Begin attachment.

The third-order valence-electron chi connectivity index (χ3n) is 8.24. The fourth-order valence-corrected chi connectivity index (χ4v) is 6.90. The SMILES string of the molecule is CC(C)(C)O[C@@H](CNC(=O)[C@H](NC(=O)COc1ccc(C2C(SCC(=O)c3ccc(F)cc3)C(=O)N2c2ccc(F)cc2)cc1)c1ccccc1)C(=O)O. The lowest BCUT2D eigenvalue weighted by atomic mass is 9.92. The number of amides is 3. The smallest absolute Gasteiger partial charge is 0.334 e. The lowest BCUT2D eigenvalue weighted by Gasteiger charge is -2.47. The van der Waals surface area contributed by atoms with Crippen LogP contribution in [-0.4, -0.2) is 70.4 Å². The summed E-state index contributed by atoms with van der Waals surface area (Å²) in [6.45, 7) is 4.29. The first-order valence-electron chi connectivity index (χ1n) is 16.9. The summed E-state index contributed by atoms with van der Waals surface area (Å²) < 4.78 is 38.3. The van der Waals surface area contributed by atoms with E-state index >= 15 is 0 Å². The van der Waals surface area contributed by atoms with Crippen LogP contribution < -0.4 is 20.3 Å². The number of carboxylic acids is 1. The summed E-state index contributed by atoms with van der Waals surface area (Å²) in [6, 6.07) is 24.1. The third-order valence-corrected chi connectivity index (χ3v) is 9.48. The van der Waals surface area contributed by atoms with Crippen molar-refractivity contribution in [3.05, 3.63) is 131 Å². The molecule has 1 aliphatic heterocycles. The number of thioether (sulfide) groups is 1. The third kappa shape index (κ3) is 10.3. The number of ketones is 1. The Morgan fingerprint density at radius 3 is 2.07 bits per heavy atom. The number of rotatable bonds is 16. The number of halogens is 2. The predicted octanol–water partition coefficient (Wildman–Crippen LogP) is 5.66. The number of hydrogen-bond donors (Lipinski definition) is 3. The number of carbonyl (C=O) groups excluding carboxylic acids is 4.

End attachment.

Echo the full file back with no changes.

The third-order valence-electron chi connectivity index (χ3n) is 8.24. The fourth-order valence-corrected chi connectivity index (χ4v) is 6.90. The SMILES string of the molecule is CC(C)(C)O[C@@H](CNC(=O)[C@H](NC(=O)COc1ccc(C2C(SCC(=O)c3ccc(F)cc3)C(=O)N2c2ccc(F)cc2)cc1)c1ccccc1)C(=O)O. The lowest BCUT2D eigenvalue weighted by atomic mass is 9.92. The number of amides is 3. The smallest absolute Gasteiger partial charge is 0.334 e. The lowest BCUT2D eigenvalue weighted by Gasteiger charge is -2.47. The van der Waals surface area contributed by atoms with Crippen LogP contribution in [-0.4, -0.2) is 70.4 Å². The summed E-state index contributed by atoms with van der Waals surface area (Å²) in [6.45, 7) is 4.29. The first-order valence-electron chi connectivity index (χ1n) is 16.9. The summed E-state index contributed by atoms with van der Waals surface area (Å²) < 4.78 is 38.3. The van der Waals surface area contributed by atoms with E-state index >= 15 is 0 Å². The van der Waals surface area contributed by atoms with Crippen LogP contribution < -0.4 is 20.3 Å². The number of carboxylic acids is 1. The summed E-state index contributed by atoms with van der Waals surface area (Å²) in [6, 6.07) is 24.1. The third-order valence-corrected chi connectivity index (χ3v) is 9.48. The van der Waals surface area contributed by atoms with Crippen molar-refractivity contribution in [3.05, 3.63) is 131 Å². The molecule has 1 aliphatic heterocycles. The number of thioether (sulfide) groups is 1. The third kappa shape index (κ3) is 10.3. The number of ketones is 1. The Morgan fingerprint density at radius 3 is 2.07 bits per heavy atom. The number of rotatable bonds is 16. The number of halogens is 2. The predicted octanol–water partition coefficient (Wildman–Crippen LogP) is 5.66. The number of hydrogen-bond donors (Lipinski definition) is 3. The number of carbonyl (C=O) groups excluding carboxylic acids is 4.